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Suppose we have a non-negative random variable $X$ with density $p(x)$,and its characteristic function, evaluated at a complex number $z$, being $\phi(z)=E[e^{z X}]=\int_{0}^{\infty}e^{zx}p(x)dx$.

It seems that if $z$ has strictly negative real part, then $|\phi(z)|<1$. My question is, given any such $z$ with a strictly negative real parts, can we estimate how small the value $|\phi(z)|<1$ is as compared with one? Also how does the magnitude $|\phi(z)|<1$ affected by the properties of the density $p(x)$?

I am no expert in Fourier or Complex analysis, and would be very grateful if someone can point to the relevant part of the theory. Many many thanks.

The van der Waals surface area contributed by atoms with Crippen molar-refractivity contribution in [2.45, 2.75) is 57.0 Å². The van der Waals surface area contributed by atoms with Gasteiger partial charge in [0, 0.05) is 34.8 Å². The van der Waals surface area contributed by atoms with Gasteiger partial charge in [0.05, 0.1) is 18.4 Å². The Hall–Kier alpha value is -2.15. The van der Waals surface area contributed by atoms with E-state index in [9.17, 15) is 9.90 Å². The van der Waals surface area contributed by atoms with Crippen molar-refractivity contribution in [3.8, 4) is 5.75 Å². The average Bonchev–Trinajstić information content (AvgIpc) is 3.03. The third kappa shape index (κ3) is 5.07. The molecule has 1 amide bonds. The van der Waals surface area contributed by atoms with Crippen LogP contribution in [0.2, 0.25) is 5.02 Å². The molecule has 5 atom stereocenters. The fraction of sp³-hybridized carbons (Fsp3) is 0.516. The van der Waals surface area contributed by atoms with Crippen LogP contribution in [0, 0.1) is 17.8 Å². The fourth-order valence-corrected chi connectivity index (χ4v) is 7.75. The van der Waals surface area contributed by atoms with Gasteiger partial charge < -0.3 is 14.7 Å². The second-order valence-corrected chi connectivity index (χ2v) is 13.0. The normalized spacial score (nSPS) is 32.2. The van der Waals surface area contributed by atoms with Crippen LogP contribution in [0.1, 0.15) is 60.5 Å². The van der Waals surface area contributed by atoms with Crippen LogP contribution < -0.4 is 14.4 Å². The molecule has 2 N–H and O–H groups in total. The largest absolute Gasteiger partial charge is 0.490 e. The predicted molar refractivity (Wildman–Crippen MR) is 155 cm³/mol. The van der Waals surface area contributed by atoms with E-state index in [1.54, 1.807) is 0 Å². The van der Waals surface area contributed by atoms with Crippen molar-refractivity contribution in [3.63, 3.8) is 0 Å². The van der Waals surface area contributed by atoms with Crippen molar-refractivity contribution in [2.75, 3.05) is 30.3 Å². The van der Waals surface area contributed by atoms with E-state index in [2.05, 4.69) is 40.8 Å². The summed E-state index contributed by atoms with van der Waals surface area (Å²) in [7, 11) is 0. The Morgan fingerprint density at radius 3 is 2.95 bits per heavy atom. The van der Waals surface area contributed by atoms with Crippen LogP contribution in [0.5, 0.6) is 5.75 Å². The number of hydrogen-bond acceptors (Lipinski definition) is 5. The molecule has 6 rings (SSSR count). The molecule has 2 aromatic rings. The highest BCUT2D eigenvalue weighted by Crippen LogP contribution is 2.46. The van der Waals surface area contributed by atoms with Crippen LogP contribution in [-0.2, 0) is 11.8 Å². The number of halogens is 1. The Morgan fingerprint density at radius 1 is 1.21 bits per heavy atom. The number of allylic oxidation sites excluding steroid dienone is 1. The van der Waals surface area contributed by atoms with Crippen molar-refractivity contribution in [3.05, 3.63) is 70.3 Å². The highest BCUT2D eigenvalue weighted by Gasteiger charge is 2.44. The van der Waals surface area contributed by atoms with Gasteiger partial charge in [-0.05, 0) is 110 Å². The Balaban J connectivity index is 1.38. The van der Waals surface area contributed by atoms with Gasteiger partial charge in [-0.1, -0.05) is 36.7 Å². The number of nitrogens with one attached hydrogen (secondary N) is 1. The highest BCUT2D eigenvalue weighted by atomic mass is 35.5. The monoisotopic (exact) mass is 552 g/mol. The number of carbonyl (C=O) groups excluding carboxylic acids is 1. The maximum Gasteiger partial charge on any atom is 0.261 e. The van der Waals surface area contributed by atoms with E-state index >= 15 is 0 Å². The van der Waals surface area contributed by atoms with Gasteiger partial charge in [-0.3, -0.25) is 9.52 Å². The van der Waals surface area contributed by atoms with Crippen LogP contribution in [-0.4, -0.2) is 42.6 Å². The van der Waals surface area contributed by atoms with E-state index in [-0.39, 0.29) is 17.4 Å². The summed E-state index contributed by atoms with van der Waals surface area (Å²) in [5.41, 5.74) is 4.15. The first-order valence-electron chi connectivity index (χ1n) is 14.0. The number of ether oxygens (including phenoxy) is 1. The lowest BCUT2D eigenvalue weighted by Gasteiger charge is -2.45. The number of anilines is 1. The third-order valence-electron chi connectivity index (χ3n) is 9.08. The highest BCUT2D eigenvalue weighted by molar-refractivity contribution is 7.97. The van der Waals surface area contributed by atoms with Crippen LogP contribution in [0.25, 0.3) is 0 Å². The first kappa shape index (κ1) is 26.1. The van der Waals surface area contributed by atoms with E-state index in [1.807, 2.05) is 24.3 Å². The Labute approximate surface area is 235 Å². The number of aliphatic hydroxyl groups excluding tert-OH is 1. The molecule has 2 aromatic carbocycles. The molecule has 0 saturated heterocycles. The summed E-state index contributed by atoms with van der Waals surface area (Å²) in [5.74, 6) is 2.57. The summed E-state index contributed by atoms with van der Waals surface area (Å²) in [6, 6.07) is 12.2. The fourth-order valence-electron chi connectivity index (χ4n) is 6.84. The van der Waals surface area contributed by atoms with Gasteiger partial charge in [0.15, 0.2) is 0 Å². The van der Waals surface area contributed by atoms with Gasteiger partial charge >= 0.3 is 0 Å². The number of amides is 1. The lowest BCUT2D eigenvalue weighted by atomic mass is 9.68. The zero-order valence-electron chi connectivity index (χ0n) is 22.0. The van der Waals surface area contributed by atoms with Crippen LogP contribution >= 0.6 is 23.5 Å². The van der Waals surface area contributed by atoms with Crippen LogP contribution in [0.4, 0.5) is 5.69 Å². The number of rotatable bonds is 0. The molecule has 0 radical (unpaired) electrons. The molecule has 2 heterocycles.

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searching for "bounds of characteristic functions" gives quite a number of hits that seem relevant, like math.umn.edu/~bobkov/preprints/… en.wikipedia.org/wiki/Hoeffding%27s_lemma –  Carlo Beenakker Aug 29 '12 at 21:22
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The inequality is best possible: take $p=\delta$ (delta-function). Then $\phi\equiv 1$. If $a>0$ is the minimum of the support of $p$, we have $|\phi(z)|\leq \exp(a \Re z)$, and this is also best possible.

That $\delta$ is not a density in the usual sense does not matter, it can be approximated with smooth densities as close as you wish.

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$|\phi(z)| \le E\left[e^{-\text{Re}(z) X}\right]$. If $\alpha > 0$ and $P(X > \alpha) = \beta > 0$, we then have $|\phi(z)| \le 1 - \beta + \beta e^{-\text{Re}(z) \alpha}$.

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